Cumulus Team trip to Melbourne

In August, Cumulus Studio undertook a study tour visiting a selection of award winning projects and tourism hotspots in Victoria. The opportunity to get away from the desk and explore first-hand the inner workings of completed projects occurs too infrequently for most offices, leaving designers often reliant on the ‘desktop experience’ to judge their peers work. Instead, a two-day field trip eating, drinking, and learning the motivations of practices such as Six Degrees Architects, and Lyons Architecture provided the Cumulus Studio team food for thought.

Similar to an aperitif to stimulate the appetite, the expedition began with a visit to McClelland Sculpture Park and Gallery. Ken Unsworth’s ‘Annulus of Stones’ (2007) emerged as a significant monument on the expedition of McClelland. Composed of a grouping of stones suspended from wires, Unsworth’s creation suggests levitation between ‘…the material world and the immaterial’.1 The work supports the notion that design balancing the tangible with the ethereal can often uphold the unique outcomes in architecture.

Back on the bus, Cumulus Studio continued toward Victoria’s Morning Peninsula, for lunch at Jackalope by Carr Design Group and wine tasting at Wood Marsh’s Port Philip Estate. While holding comparable functions, these projects take diverging approaches to their respective briefs. Jackalope imbues a holistically contemporaneous approach, like the streamlined exterior of an Apple product, it’s ominously sleek, withholding its extroverted inner workings. Its bold interiors are characterised by the hotel’s creative plot of ‘alchemy’, expressed by various works of art and installations on a backdrop of black painted walls and fluorescent neon. While Emily Floyd’s 7m Jackalope Sculpture symbolises that the project’s inspiration is primarily a hybridised mythical animal, the pairing of a stark modernist aesthetic with contemporary luxury, suggests less cross-breeding was permitted in the design of the architectural response. Comparatively, Port Philip Estate is sensuous in its Corbusian approach to form, and its monumental use of rammed earth walls makes for a heartening constant as we are submerged into the depths of the various cellars and operational facilities below ground. By contrast, the cellar door offers visitors a panoramic view of the vineyard to complement the tasting menu, and a chance for the Cumulus team (consisting of 10 architects and 7 designers) to do some well-earned catching up.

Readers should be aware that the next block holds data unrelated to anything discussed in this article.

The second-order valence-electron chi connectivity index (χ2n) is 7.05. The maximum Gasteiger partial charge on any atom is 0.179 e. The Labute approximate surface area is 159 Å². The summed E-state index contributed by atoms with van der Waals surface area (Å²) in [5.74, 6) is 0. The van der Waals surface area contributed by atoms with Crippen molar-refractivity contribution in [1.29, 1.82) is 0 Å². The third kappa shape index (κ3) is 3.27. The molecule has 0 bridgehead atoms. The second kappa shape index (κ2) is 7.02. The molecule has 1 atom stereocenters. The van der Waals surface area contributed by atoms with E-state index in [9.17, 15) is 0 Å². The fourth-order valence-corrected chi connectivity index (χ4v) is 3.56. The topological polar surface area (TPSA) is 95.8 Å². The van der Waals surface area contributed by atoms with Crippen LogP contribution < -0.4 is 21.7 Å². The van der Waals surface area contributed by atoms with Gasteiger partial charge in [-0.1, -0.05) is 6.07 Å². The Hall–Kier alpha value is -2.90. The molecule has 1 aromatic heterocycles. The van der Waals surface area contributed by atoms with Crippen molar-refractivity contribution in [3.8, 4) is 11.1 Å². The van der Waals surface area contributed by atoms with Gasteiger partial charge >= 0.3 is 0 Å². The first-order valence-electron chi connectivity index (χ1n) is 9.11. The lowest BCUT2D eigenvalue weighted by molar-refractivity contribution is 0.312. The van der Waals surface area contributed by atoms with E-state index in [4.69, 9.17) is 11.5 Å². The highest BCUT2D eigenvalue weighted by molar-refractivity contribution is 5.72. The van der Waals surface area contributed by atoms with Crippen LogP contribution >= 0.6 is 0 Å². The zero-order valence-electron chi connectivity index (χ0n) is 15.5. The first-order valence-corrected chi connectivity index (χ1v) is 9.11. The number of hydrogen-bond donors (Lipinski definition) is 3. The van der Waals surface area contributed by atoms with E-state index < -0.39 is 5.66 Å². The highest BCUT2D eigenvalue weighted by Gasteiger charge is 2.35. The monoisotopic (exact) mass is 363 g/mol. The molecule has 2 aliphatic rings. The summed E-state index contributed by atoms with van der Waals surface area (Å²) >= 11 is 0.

A little road weary from dinner and karoke at Supernormal (no, I’m not performing Wonderwall), day two proceedings began with coffee, and a tour of RMIT’s New Academic Street with host Adam Pustola of Lyons Architects. New Academic Street characterises RMIT’s focus to deliver outcomes that are inherently student focused. In a city where student accommodation can often provide scarce amenity, these revitalisation projects by architects including NMBW Architecture Studio, Harrison and White, and Lyons, prioritise student zones as extensions to home comforts. These are true hybrid buildings wherein programmatic functions act as a conduit for life, and staff are committed to supporting roles only. This is most notably exhibited at RMIT Connect wherein a ‘Multi modal system’ allows students via smart phone to book appointments, then head to the café while they wait for a consulting staff. Sans the familiar help desks and long cues, these innovations emphasise student’s freedom from the officious structures of tertiary environments of the not-too-distinct past.

Venturing out of the metropolis, Heller Street by Six Degrees Architects demonstrates a housing development pushing against the proliferation of high density developer housing in Melbourne’s inner suburbs. Situated in Brunswick, the group of 10 townhouses are the brainchild of Six Degrees Architects co-director James Legge (who’s also an owner- occupier). On touring Legge’s own home, it’s clear that the project is characteristic of Six Degrees commitment to detail, as tectonic devices are employed to display the assemblage of ‘things’ reminiscent of the modernist architect Adolf Loos, who promoted the ‘crafting of materials’.2 This philosophy is manifested at Heller in the ‘gathering’ of contrasting plywood finishes to construct joinery that simultaneously acts as dividing wall and shelving to accentuate individuality and delight via the exhibition of belongings. Standing on the roof deck of Legge’s townhouse, we are reminded of the positive contribution architects can make taking an active role engaging in the procurement of buildings; a phase that has historically been developer-driven surely could benefit more often from the vision of a good architect.

It may have only been two days, but the chance to observe architecture the way it was meant to be experienced was nourishing for all who took part. As I reflect on the trip, I’m reminded of the tour guide at McClelland who presumed Cumulus’ experienced team were in fact students; his perception wasn’t completely off- Cumulus Studio are inherently open to new ideas, and its youthful exuberance may stem from the fact that clearly the team is enjoying what it’s part of. Everyone on the bus.

Jet O’Rourke

  1. https://www.artgallery.nsw.gov.au/collection/works/356.1988.a-yyyy/, accessed 4 September 2017.
  2. Cynthia Jara, ‘Adolf Loos’s “Raumplan” Theory’, Journal of Architecture Education (Feb. 1995), 11.